The Government of Canada sincerely apologizes and asks the forgiveness of the Aboriginal peoples of this country for failing them so profoundly. We are sorry.
-Taken from the Statement of Apology delivered by Prime Minister Harper to former students of Indian Residential Schools on June 11, 2008
Stephen Joseph Harper was born April 30, 1959, in Toronto, Ontario. He was the third child of Joseph Harper, an accountant for Imperial Oil, and his wife Margaret (Johnston). In 1978, Stephen Harper moved to Alberta to work in the petroleum industry. He later attended the University of Calgary where he received a BA in economics in 1985 and in 1991 a master’s degree.
Also in Calgary, Harper became involved in politics. In 1980, Prime Minister Trudeau had introduced the National Energy Program (NEP). This generated great discontent in Alberta, where oil production had been leading economic growth and job creation. Stephen Harper became a regular at the riding functions of the then Progressive Conservative member of Parliament for Calgary West, Jim Hawkes.
Harper worked for Hawkes as a legislative assistant from 1985 to 1986, in Ottawa. Frustrated by Ottawa politics and by the Progressive Conservative Party itself, he left both and returned to the University of Calgary to work towards his master’s degree in economics.
Feeling ideologically alienated from the Progressive Conservatives, Harper met with Preston Manning and others who were thinking of creating a new party. In 1987, the Reform Party of Canada was founded. In 1988, Harper ran unsuccessfully for Parliament as a member of the Reform Party, in Calgary West, against his former boss, Jim Hawkes.
In 1989, Deborah Grey won a by-election and became the first elected member of the Reform Party. Harper returned to Ottawa as her legislative assistant.
In the 1993 election, the Reform Party made a significant breakthrough in Western Canada, winning 52 seats. Harper defeated Jim Hawkes in Calgary West. Harper served as a Reform Party MP for four years. In 1997, he left Parliament to become vice president, then president, of the National Citizens Coalition, but kept active in his political party.
The Canadian Reform Conservative Alliance was created in 2000 from a merger of the Reform Party and other conservative groups. In March 2002, Harper was elected leader of the Canadian Alliance. In May of that year, he was elected member of Parliament for Calgary Southwest.
Harper worked actively for the merger of the Canadian Alliance and the Progressive Conservative Party. This was achieved in December 2003, and in March 2004, Harper was elected leader of the party, which became the Conservative Party of Canada. Harper became Leader of the Opposition.
In the federal election of January 2006, he led his party to victory with a minority government, and on February 6, 2006, Harper was sworn in as prime minister.
Harper’s government reduced the Goods and Services Tax from 7% to 6%, and later to 5%. Harper also brought in the Federal Accountability Act, to keep tighter controls on government spending. He increased the Canadian commitment to help resolve the conflict in Afghanistan.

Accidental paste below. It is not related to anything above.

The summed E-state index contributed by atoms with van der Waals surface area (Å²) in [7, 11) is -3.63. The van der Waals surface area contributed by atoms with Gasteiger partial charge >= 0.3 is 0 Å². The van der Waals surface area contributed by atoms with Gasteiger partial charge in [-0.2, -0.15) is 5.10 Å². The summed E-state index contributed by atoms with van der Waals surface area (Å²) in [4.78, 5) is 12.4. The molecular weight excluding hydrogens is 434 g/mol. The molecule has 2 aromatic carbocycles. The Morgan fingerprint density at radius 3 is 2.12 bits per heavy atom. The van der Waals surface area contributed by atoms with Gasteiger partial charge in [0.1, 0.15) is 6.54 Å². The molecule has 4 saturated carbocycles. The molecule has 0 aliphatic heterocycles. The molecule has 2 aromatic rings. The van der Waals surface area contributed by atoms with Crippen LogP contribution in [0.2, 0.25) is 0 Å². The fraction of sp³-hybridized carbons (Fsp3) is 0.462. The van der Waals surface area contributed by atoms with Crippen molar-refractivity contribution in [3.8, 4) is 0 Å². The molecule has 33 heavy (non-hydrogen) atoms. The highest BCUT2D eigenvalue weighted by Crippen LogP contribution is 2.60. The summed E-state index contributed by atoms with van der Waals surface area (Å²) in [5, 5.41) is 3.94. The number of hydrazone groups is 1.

Probably the most moving event of his first term was his apology, on behalf of the Canadian government, to former students of residential schools. This was done at a special ceremony in the House of Commons on June 11, 2008.
In the election of October 14, 2008, the Conservatives increased their number of seats, from 124 to 143, but remained in a minority situation.
The Harper government has been very supportive of Canada’s involvement in Afghanistan. In March 2006, shortly after becoming prime minister, Harper flew to Kandahar to visit the Canadian troops. He has committed Canada to continuing its mission until 2011.
In the summer of 2006, fighting broke out in Lebanon after Hezbollah militants kidnapped two Israeli soldiers. Harper supported the Israelis, describing their actions as a “measured” response. There were about 50,000 Lebanese Canadians, mostly with dual citizenship, living in Lebanon at the time. Because civilians were endangered by the conflict, the Canadian government arranged and paid for many of these people to return to Canada. While travelling on official business, Harper even diverted his plane to pick up some of these people.
To assert Canadian sovereignty in the North, partially in response to some disputes with the Danes, Harper announced a number of plans, including the establishment of a Canadian naval presence in the North and increasing surveillance flights.
Harper has sought good relations with the Americans. He got along quite well with President George W. Bush. In February 2009, Harper welcomed newly elected President Barack Obama for a brief visit to Ottawa.
- University of Calgary, B.A. 1985
- M.A. Economics 1991
- 1978–1981 Worked in oil industry, computer operations and programming (also summers 1982–1984)
- 1985–1986 P.C. Legislative Assistant on Parliament Hill
- 1986–1988 Instructor in Economics, University of Calgary
- 1987–1993 Chief Policy Officer/Senior Policy Officer, Reform Party of Canada
- 1989–1990 Legislative Assistant and Policy Advisor to Reform M.P. Deborah Grey
- 1993–1997 Reform Party Critic for Finance, National Unity and Intergovernmental Affairs
- 1998–2001 President National Citizens Coalition
- 1993-1997, Calgary West, Alberta
- 2002-present, Calgary, Southwest, Alberta
- Leader of the Canadian Alliance March 20, 2002–January 21, 2004
- Leader of the Opposition May 21, 2002–January 8, 2004; March 20, 2004–February 5, 2006
- Co-founded the Conservative Party of Canada with Peter MacKay 2003